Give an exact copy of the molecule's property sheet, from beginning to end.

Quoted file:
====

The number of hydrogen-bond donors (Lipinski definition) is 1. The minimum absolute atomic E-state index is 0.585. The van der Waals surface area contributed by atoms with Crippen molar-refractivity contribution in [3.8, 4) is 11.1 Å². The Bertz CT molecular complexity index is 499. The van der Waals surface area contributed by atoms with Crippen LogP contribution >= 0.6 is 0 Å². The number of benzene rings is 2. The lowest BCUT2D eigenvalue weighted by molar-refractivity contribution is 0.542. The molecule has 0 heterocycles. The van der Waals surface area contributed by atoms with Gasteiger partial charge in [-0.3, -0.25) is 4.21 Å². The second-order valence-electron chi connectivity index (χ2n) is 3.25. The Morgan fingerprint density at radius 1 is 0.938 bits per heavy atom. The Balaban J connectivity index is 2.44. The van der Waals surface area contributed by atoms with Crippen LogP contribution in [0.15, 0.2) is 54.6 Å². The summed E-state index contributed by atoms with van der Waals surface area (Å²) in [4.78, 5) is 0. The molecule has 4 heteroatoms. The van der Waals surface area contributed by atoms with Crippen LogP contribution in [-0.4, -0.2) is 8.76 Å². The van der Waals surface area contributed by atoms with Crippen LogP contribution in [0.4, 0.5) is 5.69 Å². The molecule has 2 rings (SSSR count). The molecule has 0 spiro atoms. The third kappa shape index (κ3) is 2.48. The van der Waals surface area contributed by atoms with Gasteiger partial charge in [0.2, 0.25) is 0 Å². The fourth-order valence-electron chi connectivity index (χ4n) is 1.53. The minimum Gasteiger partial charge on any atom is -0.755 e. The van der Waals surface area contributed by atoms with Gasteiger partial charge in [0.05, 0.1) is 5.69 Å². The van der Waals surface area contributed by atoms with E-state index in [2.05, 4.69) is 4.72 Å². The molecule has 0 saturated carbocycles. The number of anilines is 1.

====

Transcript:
The number of hydrogen-bond donors (Lipinski definition) is 1. The minimum absolute atomic E-state index is 0.585. The van der Waals surface area contributed by atoms with Crippen molar-refractivity contribution in [3.8, 4) is 11.1 Å². The Bertz CT molecular complexity index is 499. The van der Waals surface area contributed by atoms with Crippen LogP contribution >= 0.6 is 0 Å². The number of benzene rings is 2. The lowest BCUT2D eigenvalue weighted by molar-refractivity contribution is 0.542. The molecule has 0 heterocycles. The van der Waals surface area contributed by atoms with Gasteiger partial charge in [-0.3, -0.25) is 4.21 Å². The second-order valence-electron chi connectivity index (χ2n) is 3.25. The Morgan fingerprint density at radius 1 is 0.938 bits per heavy atom. The Balaban J connectivity index is 2.44. The van der Waals surface area contributed by atoms with Crippen LogP contribution in [0.15, 0.2) is 54.6 Å². The summed E-state index contributed by atoms with van der Waals surface area (Å²) in [4.78, 5) is 0. The molecule has 4 heteroatoms. The van der Waals surface area contributed by atoms with Crippen LogP contribution in [-0.4, -0.2) is 8.76 Å². The van der Waals surface area contributed by atoms with Crippen LogP contribution in [0.4, 0.5) is 5.69 Å². The molecule has 2 rings (SSSR count). The molecule has 0 spiro atoms. The third kappa shape index (κ3) is 2.48. The van der Waals surface area contributed by atoms with Gasteiger partial charge in [0.2, 0.25) is 0 Å². The fourth-order valence-electron chi connectivity index (χ4n) is 1.53. The minimum Gasteiger partial charge on any atom is -0.755 e. The van der Waals surface area contributed by atoms with Gasteiger partial charge in [0.05, 0.1) is 5.69 Å². The van der Waals surface area contributed by atoms with E-state index in [2.05, 4.69) is 4.72 Å². The molecule has 0 saturated carbocycles. The number of anilines is 1.